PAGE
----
24-4 Fall Issue
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Written by Bakersfield Magazine
You’d be hard-pressed to find someone who says they dislike music. At the very least, they enjoy a particular genre. Maybe they even have a favorite band or song.
We are inundated with music on a daily basis, even the days when we don’t turn on our radios. Commercials, TV shows, and movies are filled with music. You might not know it’s there all the time, playing in the background, but you would sure as heck notice if it wasn’t there. Music enhances our lives. It is a great equalizer. There’s no prerequisite for listening to a song or buying a record; old or young, black or white, single or married. A good piece of music is a good piece of music.
Nowhere is that more blatant than at a Bakersfield Symphony Orchestra performance. You’ll see a wonderful cross section of Bakersfield at any given concert. Grandparents with grandchildren, husbands and wives...they all come because they want to be moved through the power of music.
And, thankfully, we as a city have had the opportunity to enjoy these performances for 80 years.
“The Symphony has been delighting concert-goers since 1932, save for a brief hiatus during World War II,” explained Nancy Marvin, manager of the Symphony office. Our orchestra has performed some of the most beloved pieces of classical music, introduced world-class musicians to Bakersfield, and entertained tens of thousands.
Led by music director and conductor John Farrer for the past 37 years, the Bakersfield Symphony Orchestra consists of some 60 to 80 members, 70 percent of which reside and work in Bakersfield.
“The mission is to provide the best possible performances of great music for the widest possible audience, and provide musical education for the young people of Kern County,” Marvin continued. That mission hasn’t changed.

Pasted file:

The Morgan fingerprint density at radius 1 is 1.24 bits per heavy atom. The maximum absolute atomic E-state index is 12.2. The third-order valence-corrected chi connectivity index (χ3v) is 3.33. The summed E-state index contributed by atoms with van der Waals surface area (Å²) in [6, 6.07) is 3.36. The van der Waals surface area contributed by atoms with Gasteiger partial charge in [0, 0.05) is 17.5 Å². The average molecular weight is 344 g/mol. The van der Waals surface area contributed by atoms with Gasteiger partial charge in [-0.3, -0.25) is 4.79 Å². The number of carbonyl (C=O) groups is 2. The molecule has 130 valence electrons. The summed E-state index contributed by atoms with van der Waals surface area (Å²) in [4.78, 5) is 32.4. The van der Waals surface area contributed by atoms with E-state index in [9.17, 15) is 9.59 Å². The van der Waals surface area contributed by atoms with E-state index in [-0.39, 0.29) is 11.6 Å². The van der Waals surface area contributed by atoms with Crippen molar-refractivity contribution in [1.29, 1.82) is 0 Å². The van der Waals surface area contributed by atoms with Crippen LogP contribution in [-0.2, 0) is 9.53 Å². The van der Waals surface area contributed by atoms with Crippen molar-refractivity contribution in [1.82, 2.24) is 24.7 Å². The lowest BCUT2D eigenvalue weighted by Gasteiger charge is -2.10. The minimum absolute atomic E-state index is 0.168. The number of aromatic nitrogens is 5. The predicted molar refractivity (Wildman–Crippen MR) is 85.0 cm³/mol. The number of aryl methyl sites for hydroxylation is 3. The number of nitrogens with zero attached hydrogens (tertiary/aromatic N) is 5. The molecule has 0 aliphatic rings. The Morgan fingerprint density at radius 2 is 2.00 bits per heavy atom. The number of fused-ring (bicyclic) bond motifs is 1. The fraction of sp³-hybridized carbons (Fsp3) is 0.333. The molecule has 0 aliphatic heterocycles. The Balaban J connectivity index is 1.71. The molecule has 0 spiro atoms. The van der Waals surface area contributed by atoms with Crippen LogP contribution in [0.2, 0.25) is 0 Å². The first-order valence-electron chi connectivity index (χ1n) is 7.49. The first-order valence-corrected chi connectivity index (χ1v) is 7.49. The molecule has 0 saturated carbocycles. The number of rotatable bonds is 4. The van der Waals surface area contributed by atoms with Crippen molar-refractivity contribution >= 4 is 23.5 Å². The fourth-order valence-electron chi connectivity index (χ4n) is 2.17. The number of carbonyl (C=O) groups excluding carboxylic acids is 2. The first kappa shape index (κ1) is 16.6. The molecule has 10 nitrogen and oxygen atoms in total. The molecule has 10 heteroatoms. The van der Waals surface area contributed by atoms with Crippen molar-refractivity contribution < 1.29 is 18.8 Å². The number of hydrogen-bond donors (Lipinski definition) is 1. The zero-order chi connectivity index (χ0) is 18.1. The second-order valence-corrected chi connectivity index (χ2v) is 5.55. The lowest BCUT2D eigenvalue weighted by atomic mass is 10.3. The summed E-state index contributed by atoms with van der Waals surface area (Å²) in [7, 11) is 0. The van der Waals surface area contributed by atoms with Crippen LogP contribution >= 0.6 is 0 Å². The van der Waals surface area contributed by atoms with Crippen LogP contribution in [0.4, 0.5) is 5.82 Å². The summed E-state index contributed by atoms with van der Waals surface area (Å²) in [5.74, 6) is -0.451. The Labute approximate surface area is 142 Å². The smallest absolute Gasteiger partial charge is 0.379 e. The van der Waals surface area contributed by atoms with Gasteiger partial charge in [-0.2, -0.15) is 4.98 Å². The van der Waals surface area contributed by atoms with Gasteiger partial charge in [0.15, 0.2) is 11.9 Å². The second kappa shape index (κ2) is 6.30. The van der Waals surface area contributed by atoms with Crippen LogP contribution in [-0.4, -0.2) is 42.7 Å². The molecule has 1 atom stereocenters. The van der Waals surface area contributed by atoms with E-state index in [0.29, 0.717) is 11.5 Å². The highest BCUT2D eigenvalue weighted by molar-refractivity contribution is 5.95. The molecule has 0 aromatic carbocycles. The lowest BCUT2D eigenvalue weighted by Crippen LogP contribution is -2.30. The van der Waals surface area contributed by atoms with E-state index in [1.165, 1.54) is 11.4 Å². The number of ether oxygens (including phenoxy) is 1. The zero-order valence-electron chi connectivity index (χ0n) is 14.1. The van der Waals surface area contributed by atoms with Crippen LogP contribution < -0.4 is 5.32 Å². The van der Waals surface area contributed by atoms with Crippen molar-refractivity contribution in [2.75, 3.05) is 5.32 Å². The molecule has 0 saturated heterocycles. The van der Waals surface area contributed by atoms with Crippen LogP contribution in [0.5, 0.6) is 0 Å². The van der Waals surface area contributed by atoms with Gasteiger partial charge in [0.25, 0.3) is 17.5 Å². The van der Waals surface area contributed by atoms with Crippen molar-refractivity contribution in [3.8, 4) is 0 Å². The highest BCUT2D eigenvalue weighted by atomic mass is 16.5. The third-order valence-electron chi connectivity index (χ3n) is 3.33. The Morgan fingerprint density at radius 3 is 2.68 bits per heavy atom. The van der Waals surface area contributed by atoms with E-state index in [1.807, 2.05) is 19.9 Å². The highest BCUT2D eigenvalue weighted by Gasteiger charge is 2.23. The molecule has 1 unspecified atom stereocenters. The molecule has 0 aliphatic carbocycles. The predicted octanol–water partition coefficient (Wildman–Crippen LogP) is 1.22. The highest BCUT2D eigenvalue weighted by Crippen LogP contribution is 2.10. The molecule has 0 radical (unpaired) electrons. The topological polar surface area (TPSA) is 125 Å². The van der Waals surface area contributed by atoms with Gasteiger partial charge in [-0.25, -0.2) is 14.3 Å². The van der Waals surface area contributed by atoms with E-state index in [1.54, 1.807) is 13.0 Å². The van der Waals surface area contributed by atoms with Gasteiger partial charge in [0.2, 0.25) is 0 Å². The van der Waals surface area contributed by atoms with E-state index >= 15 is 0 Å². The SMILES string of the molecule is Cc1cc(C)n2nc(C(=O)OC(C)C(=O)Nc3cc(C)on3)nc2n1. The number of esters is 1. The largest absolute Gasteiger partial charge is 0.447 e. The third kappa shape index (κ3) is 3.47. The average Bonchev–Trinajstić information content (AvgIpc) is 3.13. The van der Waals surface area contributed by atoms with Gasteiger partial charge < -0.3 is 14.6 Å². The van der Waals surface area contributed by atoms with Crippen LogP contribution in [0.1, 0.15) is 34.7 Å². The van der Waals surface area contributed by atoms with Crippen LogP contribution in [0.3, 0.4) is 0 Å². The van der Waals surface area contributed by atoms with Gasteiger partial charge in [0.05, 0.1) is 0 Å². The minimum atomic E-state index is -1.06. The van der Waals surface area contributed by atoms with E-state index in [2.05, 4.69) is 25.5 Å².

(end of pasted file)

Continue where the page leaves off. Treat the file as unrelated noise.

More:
It’s the reason the Symphony puts on specialty concerts, concerts for young students for the purpose of music education, and everyone’s favorite: The Nutcracker, done in conjunction with the Civic Dance Center. It’s an experience that touches the young and the young-at-heart.
And through generous donations and sponsors in our community, the Bakersfield Symphony Orchestra has been able to continue bringing music to the masses. But it’s been tough, especially during these times. They’re always in need of more donations, which help them put on their concert series.
“We’ve been able to march on,” Marvin said. “But it’s important that the community supports something of this caliber.”
After all, who wants to live in a city where we go from work to home and back to work without the option of attending something as culturally-diverse and moving as a symphony performance?
“I don’t think people realize just how important music is to the world,” Marvin added. “People want to enrich their lives and music is something that enriches lives. And children who are enrolled in music programs are more likely to succeed.”
Not to mention, the fact that classical music is often referred to as an influence by musical artists creating rock, pop, and jazz.
“Some people may think that the symphony is too expensive or that it’s exclusive, but that’s not the case.”
There is no age limit. There is no required income level. There’s no dress code. The Bakersfield Symphony is here to be enjoyed by all. Opening night for the 80th season happens October 15 with Dvorak’s Carnival Overture, Opus 92 and soloist Nobuyuki Tsujii.
Visit bakersfieldsymphony.org or call (661) 323-7928 to see how you can help the Bakersfield Symphony Orchestra continue making beautiful music.